$$ \mathbf{I}= \left( \mathbf{R}^{T} \mathbf{R} \right)^{-1} \mathbf{R}^{T} (\mathbf{V} - \mathbf{n} ), $$

where n is the value of the noise. Matrix inversion can be ill-conditioned if the singular values of the matrix are close to zero. To solve this issue, we use a regularization procedure presented by Tikhonov [27]. This regularization inserts a parameter, β, that adds a constant to each singular value of the previous square matrix R T R. Then, Eq. (14) becomes

$$ \mathbf{I}= \left( \mathbf{R}^{T} \mathbf{R} + \beta^{2} \mathbf{1} \right)^{-1} \mathbf{R}^{T} (\mathbf{V} - \mathbf{n} ). $$

The question now is how to set the regularization parameter β. If β is very small, then the procedure does not provide a good solution because noise is enhanced. However, if this parameter is very large, all the eigenvalues of the matrix would be the same and results are not correct. The solution is to find a β value that provides a stable inversion of the matrix and retrieves a spectral irradiance close enough to the actual one. To do so, we propose a metric that compares the result obtained from Eq. (15), I β , with the actual spectrum impinging on the antenna, I 0. This parameter is defined as the mean value of the square of the difference between the solution and the actual spectral, averaged over a collection of noise realizations. The result is

$$ i_{\beta}^{2}= \left\langle | \mathbf{I}_{\beta} - \mathbf{I}_{0} |^{2} \right\rangle = \mathbf{V}^{T} \mathbf{R}_{\beta}^{T} \mathbf{R}_{\beta} \mathbf{V} + \left\langle \mathbf{n}^{T} \mathbf{R}_{\beta}^{T} \mathbf{R}_{\beta} \mathbf{n} \right\rangle - \mathbf{I}_{0}^{T} \mathbf{I}_{0}, $$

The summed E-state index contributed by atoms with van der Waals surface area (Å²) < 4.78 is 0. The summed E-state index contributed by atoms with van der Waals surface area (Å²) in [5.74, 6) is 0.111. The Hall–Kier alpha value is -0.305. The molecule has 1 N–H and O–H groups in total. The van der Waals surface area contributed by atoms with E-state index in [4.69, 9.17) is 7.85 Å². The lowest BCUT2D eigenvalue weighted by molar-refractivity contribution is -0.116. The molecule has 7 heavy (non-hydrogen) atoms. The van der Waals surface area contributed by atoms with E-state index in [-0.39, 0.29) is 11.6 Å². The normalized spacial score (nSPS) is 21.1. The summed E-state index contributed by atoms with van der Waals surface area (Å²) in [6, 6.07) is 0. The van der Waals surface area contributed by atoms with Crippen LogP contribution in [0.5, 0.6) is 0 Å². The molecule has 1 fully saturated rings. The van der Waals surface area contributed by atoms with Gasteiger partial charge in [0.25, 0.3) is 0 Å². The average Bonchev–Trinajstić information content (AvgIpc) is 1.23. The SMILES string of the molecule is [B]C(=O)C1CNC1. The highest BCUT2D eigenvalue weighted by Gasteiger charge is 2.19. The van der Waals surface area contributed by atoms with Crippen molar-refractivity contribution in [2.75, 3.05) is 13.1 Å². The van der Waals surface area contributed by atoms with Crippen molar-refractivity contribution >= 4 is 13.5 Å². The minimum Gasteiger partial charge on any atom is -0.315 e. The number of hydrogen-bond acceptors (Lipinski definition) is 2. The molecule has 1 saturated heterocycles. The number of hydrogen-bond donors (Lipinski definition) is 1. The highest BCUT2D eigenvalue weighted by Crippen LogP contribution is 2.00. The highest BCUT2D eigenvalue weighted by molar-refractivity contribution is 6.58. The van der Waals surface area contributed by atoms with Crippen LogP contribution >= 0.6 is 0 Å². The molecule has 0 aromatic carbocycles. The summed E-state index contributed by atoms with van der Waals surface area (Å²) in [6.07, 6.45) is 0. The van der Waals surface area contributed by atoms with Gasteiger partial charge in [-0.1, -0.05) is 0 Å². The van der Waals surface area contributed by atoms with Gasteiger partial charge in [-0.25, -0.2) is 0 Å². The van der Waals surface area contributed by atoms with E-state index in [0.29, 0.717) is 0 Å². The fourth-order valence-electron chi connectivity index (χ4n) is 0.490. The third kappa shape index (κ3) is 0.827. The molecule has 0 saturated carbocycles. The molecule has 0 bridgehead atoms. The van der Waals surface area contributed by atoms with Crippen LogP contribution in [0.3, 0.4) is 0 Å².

where 〈〉 means sample averaging. This deviation, i β , defines a relative error: Γ β = i β /|I 0|, where |I 0| is the Euclidean norm of vector I 0. The goal now is to choose a value of β that minimizes this relative error, Γ β . Unfortunately, from this methodology, there is an intrinsic dependence with the type of spectrum that arrives to the detector, I 0. To check the validity of the method, we have applied it to two types of spectra:

$$\begin{array}{@{}rcl@{}} {\mathcal I}(\lambda)_{\text{{\small gaussian}}} & = & a_{1} \exp{ \left[- \left( \frac{\lambda - \lambda_{c,1} }{ {\Delta} \lambda_{1}} \right)^{2} \right] }\\ &&+ a_{2} \exp{ \left[- \left( \frac{\lambda - \lambda_{c,2} }{\Delta \lambda_{2} } \right)^{2} \right] }, \end{array} $$
$$\begin{array}{@{}rcl@{}} {\mathcal I}(\lambda)_{\text{{\small BB}}} & = & \frac{2hc^{2}}{\lambda^{5}} \frac{1}{\exp{ \frac{hc}{\lambda k_{B}T} -1}} .\end{array} $$